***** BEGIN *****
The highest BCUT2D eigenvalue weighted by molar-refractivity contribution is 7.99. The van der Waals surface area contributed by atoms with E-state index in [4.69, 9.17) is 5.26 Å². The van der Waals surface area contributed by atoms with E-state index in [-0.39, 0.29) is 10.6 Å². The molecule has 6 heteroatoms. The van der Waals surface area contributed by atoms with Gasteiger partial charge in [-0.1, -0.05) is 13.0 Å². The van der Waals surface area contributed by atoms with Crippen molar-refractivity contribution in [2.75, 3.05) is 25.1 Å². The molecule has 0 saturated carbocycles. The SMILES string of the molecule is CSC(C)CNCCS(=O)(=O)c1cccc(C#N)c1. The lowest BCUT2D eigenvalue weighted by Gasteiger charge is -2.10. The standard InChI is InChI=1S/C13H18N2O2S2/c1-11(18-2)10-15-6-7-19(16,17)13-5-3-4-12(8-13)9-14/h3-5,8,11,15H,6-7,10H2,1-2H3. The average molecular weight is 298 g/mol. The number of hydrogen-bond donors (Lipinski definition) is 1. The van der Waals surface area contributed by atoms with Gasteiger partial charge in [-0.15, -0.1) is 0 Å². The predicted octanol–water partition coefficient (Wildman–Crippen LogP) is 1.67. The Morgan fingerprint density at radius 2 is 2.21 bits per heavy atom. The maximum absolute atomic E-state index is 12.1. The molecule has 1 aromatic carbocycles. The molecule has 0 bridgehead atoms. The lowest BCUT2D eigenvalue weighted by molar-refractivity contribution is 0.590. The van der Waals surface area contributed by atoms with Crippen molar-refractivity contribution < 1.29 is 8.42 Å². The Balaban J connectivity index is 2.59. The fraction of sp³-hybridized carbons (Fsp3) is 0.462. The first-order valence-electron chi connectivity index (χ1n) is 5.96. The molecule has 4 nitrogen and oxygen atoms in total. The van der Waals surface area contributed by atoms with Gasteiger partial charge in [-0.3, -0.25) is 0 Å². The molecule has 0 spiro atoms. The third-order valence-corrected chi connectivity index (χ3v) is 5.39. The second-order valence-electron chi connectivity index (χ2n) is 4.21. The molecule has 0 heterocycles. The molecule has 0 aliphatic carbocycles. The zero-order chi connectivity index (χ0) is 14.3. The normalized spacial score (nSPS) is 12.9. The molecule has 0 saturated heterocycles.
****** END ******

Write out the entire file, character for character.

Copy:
The highest BCUT2D eigenvalue weighted by molar-refractivity contribution is 7.99. The van der Waals surface area contributed by atoms with E-state index in [4.69, 9.17) is 5.26 Å². The van der Waals surface area contributed by atoms with E-state index in [-0.39, 0.29) is 10.6 Å². The molecule has 6 heteroatoms. The van der Waals surface area contributed by atoms with Gasteiger partial charge in [-0.1, -0.05) is 13.0 Å². The van der Waals surface area contributed by atoms with Crippen molar-refractivity contribution in [2.75, 3.05) is 25.1 Å². The molecule has 0 saturated carbocycles. The SMILES string of the molecule is CSC(C)CNCCS(=O)(=O)c1cccc(C#N)c1. The lowest BCUT2D eigenvalue weighted by Gasteiger charge is -2.10. The standard InChI is InChI=1S/C13H18N2O2S2/c1-11(18-2)10-15-6-7-19(16,17)13-5-3-4-12(8-13)9-14/h3-5,8,11,15H,6-7,10H2,1-2H3. The average molecular weight is 298 g/mol. The number of hydrogen-bond donors (Lipinski definition) is 1. The van der Waals surface area contributed by atoms with Gasteiger partial charge in [-0.15, -0.1) is 0 Å². The predicted octanol–water partition coefficient (Wildman–Crippen LogP) is 1.67. The Morgan fingerprint density at radius 2 is 2.21 bits per heavy atom. The maximum absolute atomic E-state index is 12.1. The molecule has 1 aromatic carbocycles. The molecule has 0 bridgehead atoms. The lowest BCUT2D eigenvalue weighted by molar-refractivity contribution is 0.590. The van der Waals surface area contributed by atoms with Crippen molar-refractivity contribution < 1.29 is 8.42 Å². The Balaban J connectivity index is 2.59. The fraction of sp³-hybridized carbons (Fsp3) is 0.462. The first-order valence-electron chi connectivity index (χ1n) is 5.96. The molecule has 4 nitrogen and oxygen atoms in total. The van der Waals surface area contributed by atoms with Gasteiger partial charge in [-0.3, -0.25) is 0 Å². The molecule has 0 spiro atoms. The third-order valence-corrected chi connectivity index (χ3v) is 5.39. The second-order valence-electron chi connectivity index (χ2n) is 4.21. The molecule has 0 heterocycles. The molecule has 0 aliphatic carbocycles. The zero-order chi connectivity index (χ0) is 14.3. The normalized spacial score (nSPS) is 12.9. The molecule has 0 saturated heterocycles.